A would-be aircraft manufacturer says it will run electrically-powered flights within a decade.
Wright Electric says it would be able to carry 150 passengers on short-haul flights up to 300 miles, with London to Paris the initial route.
Electric planes already exist, reaching up to 200 miles per hour, but existing models usually carry only the pilot. The most high-profile example was Solar Impulse 2, which tops up batteries through solar panels and completed a round-the-world trip without refuelling (albeit with multiple stops.)
While the concept of electric planes is established, the bigger issue with larger craft is the size and weight of batteries. Wright Electric says it’s 2027 goal is achievable if battery technology continues to improve at the existing pace, but warns that if that doesn’t happen it would have to switch to a hybrid model.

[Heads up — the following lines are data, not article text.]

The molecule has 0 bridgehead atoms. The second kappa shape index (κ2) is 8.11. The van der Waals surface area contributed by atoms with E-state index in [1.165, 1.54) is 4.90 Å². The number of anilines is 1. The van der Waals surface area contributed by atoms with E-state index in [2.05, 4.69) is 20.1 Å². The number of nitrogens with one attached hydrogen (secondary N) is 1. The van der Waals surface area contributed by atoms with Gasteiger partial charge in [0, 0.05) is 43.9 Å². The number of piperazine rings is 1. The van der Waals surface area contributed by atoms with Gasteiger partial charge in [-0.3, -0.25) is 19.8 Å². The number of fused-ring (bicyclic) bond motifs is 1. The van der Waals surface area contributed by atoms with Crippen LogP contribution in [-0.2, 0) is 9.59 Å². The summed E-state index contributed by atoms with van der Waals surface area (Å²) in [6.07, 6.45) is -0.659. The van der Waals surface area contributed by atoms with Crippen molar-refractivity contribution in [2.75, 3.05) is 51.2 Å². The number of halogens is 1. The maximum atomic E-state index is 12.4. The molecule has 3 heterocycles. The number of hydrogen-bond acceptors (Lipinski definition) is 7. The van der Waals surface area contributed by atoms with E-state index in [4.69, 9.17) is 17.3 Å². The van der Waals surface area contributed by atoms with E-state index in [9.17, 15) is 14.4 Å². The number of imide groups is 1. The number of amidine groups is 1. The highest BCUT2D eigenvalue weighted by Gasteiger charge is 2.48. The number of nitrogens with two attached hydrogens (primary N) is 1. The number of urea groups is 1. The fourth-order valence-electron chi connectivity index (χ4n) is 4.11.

There’s also the issue of recharging batteries. Wright’s planned approach is to use modular batteries stored in the hold. These would simply be swapped out for fresh ones while the plane is on a turnaround at the airport. The used batteries could then be recharged without delaying the plane’s next journey.
As well as lowering fuel costs and in turn ticket prices, an electric plane could be significantly quieter, cutting noise pollution at airports.
However, aviation expert Graham Warwick told the BBC that even if the battery technology does improve in the coming years, any launch would likely face lengthy delays while aviation regulators drew up new rules to cover electric planes.